Economists and Wall Street analysts have been paying close attention recently to the inverted yield curve, a rare occurrence in which short-term Treasury bond yields exceed long-term Treasury bond yields. That's probably a good idea, considering the phenomenon has been a rather reliable indicator that a recession is on the horizon. It has also served as a reliable indicator that investors will run to gold stocks and other precious metals investments.
That proved true on Monday. Many gold stocks started June trading with gains, and companies most in need of a boost enjoyed the largest increases. Shares of Hecla Mining (HL 1.98%), Eldorado Gold (EGO -6.03%), and Gold Fields (GFI 1.49%) rose as much as 15.3%, 13.7%, and 10.5%, respectively. Even shares of industry-leader Barrick Gold gained -- its market cap has expanded by roughly $2 billion in the last two trading days.
Gold prices climbed back above $1,300 per ounce at the end of May, and kept rising Monday, thanks in large part to investors' increased focus on bond markets. Analysts are betting that declining Treasury yields will create a tailwind for gold miners this quarter, and perhaps the rest of the year, especially for those that have a higher all-in sustaining cost (AISC), and therefore need higher average selling prices to deliver profits.
For instance, Hecla Mining has struggled with a host of issues in recent years, from labor troubles at its Lucky Friday mine to underwhelming operating results from newly acquired assets in Nevada. While its revenue jumped 9% year-over-year in the first quarter, soaring costs resulted in a 91% decrease in gross profit. The company's high AISC of $1,760 per ounce of gold in the quarter was driven by an AISC of $3,056 per ounce at its Nevada operations.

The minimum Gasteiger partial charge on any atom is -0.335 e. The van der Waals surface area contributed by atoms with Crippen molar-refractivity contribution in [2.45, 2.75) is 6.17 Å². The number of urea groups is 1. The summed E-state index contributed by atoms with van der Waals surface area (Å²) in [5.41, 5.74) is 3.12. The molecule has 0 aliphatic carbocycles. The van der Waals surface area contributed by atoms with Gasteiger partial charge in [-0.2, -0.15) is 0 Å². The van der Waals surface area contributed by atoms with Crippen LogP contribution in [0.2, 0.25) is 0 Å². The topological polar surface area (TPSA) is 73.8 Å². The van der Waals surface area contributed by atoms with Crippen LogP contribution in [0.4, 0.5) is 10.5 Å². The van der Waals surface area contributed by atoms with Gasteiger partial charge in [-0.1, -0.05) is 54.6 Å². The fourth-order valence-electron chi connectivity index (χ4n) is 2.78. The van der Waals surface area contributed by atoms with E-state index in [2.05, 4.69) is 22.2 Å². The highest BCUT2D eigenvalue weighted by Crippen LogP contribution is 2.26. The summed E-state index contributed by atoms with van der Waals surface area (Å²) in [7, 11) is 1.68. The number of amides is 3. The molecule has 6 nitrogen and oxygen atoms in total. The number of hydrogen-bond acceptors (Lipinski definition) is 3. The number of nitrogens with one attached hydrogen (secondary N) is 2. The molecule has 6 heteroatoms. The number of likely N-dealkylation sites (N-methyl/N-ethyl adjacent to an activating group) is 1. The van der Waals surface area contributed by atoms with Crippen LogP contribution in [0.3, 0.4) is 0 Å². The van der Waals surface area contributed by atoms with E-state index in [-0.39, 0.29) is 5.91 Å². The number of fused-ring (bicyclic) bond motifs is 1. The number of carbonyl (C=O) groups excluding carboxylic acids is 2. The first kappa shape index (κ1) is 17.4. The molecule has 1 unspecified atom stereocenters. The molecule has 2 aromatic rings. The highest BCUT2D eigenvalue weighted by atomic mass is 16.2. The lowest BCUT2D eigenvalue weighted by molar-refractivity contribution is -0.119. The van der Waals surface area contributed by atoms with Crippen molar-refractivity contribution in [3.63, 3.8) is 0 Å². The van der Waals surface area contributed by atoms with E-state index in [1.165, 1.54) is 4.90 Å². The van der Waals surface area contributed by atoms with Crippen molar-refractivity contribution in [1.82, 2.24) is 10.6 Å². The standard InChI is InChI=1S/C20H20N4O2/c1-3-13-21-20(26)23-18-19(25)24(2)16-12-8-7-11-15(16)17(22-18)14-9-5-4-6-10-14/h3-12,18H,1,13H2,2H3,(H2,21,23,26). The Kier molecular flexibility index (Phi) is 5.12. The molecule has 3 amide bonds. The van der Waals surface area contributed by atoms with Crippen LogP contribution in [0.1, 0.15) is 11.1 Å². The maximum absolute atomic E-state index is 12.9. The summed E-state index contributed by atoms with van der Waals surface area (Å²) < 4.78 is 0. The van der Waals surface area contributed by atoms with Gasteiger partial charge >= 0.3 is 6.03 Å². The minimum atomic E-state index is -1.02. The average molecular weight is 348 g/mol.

Investors are a little more optimistic about Eldorado Gold. Upcoming elections in Greece, where the company's most promising gold assets are located, look likely to put a business-friendly political party in power. If that leads to deregulation and a reduction in red tape, then the business could enjoy a boost to both revenue and profit growth. Its shares have gained over 34% in the last five days.
Meanwhile, Gold Fields has managed to outpace various sources of uncertainty recently. Analysts have put concerns about worker fatalities at the company's mines aside, and appear to have shrugged off election results in the nations where it operates to instead cheer management's progress in cleaning up its balance sheet. At the end of May, the business repaid $250 million in debt notes due October 2020, which sets the stage for separate refinancing transactions to occur later this year. With AISC hovering near $1,000 per ounce of gold in the last five quarters, higher average selling prices could expedite those debt repayment efforts. Gold Fields shares have gained 27% in the last five days, and are trading at their highest level since 2016.
While gold stocks have been gaining recently as investors seek alternative investments to U.S. Treasury bonds, the reality is that gold stocks have simply not been very good investments over long periods of time. In fact, they rarely match the returns of the S&P 500. Therefore, there are solid reasons to believe today's gains -- and any future gains driven by an inverted yield curve -- will be short-lived.